“Krisha,” I whispered to Yuri, as we watched Dushkin maneuver toward the curb, signal with one raised finger to the driver, then gracefully, for such a tall man, slide into the passenger seat.
“You called him what?” Galina said.
Krisha. Roof in Russian. Its meaning in the new society, the person one pays for protection, the person one counts upon to make certain he is not killed. “Say something,” I prodded Yuri, as the car pulled away from the curb.
“I heard what you said.”
“Then answer what I said.”
Galina glanced at the card. “This man is rich?”
“Do not speak of him,” I said, knowing, even as I uttered the words, they were a match set to dry tinder. “Do not consider him a human being.”
What followed was a Galina-gesture, a perfect collaboration of chin and shoulder, as graceful as it was irritating. “I am no longer a child,” she said, and slipped the card into her purse.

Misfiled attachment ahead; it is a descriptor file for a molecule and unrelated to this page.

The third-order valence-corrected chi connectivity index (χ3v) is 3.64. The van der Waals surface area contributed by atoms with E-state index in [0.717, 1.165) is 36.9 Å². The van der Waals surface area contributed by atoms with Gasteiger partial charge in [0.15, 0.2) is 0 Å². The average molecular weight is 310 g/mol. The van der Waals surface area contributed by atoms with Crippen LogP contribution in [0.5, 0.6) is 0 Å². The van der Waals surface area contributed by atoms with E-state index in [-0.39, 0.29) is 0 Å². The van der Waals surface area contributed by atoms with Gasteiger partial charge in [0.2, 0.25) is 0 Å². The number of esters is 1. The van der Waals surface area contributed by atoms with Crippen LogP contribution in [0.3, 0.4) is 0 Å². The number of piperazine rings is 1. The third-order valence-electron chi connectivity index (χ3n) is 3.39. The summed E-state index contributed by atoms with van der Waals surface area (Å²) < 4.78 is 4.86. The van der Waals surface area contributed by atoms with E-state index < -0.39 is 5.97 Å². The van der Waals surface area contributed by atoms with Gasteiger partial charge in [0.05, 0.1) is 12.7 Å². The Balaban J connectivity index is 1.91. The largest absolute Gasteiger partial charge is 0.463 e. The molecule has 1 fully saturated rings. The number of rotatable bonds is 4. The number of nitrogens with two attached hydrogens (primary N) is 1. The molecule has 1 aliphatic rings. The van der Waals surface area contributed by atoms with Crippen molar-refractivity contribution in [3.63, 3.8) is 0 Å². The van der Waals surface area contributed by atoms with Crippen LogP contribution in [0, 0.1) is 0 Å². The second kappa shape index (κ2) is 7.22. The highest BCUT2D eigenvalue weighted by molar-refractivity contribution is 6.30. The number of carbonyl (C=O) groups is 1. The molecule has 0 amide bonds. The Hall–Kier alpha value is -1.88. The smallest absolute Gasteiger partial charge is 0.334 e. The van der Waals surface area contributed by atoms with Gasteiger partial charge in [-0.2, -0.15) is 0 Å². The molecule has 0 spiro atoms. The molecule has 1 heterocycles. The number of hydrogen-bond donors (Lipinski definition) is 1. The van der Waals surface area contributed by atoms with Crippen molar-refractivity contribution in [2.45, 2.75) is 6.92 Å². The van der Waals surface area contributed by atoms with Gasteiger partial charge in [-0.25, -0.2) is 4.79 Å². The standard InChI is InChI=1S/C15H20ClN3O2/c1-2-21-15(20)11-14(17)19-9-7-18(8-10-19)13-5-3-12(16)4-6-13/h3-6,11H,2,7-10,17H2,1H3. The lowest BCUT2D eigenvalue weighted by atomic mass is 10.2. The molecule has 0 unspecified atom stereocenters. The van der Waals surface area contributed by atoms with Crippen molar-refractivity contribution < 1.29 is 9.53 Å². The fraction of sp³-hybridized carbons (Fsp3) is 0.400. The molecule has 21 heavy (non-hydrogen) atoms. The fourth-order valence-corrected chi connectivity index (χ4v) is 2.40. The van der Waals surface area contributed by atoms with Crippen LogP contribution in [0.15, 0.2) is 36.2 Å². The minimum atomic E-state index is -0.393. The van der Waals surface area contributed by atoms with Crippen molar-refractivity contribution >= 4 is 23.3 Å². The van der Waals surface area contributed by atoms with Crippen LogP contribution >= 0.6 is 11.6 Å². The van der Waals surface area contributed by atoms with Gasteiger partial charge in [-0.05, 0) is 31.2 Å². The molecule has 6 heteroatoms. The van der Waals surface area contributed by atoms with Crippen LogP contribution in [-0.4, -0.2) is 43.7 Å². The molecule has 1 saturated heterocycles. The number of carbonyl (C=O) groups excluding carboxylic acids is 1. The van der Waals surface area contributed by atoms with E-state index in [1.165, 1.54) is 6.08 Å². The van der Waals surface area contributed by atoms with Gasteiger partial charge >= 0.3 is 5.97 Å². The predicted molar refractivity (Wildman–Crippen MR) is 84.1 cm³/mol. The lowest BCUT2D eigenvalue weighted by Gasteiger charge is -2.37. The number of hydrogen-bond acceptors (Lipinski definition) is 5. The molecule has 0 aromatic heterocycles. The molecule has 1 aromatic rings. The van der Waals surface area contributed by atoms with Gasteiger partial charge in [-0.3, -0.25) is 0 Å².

“Keep your head in your books. There is time for these things.”
Lately, she had been scrutinizing herself in the mirror; putting on, taking off,earrings, lipstick; brushing and teasing her hair; pressing black-penciled beauty spots into herchin, her coquettish look splashing like perfume over her words. I was acutely aware of how much she was no longer a child. We had not spoken of this before. I was waiting for –- what?Possibly for the wisdom my mother, Tatiana, had when I was Galina’s age; possibly, improbably, for Galina to lose interest in her face and hair.
A family’s forward motion into its future can change in minutes, swerving from the expected to the unexpected in the time required for a stranger to stand in an open-air marketplace and ask that you do not think ill of him. In ordinary circumstances, Dushkin’s visit would have incited my fierce capacity to protect those whom I love. What ensued the day following Dushkin’s visit, however, was anything but ordinary.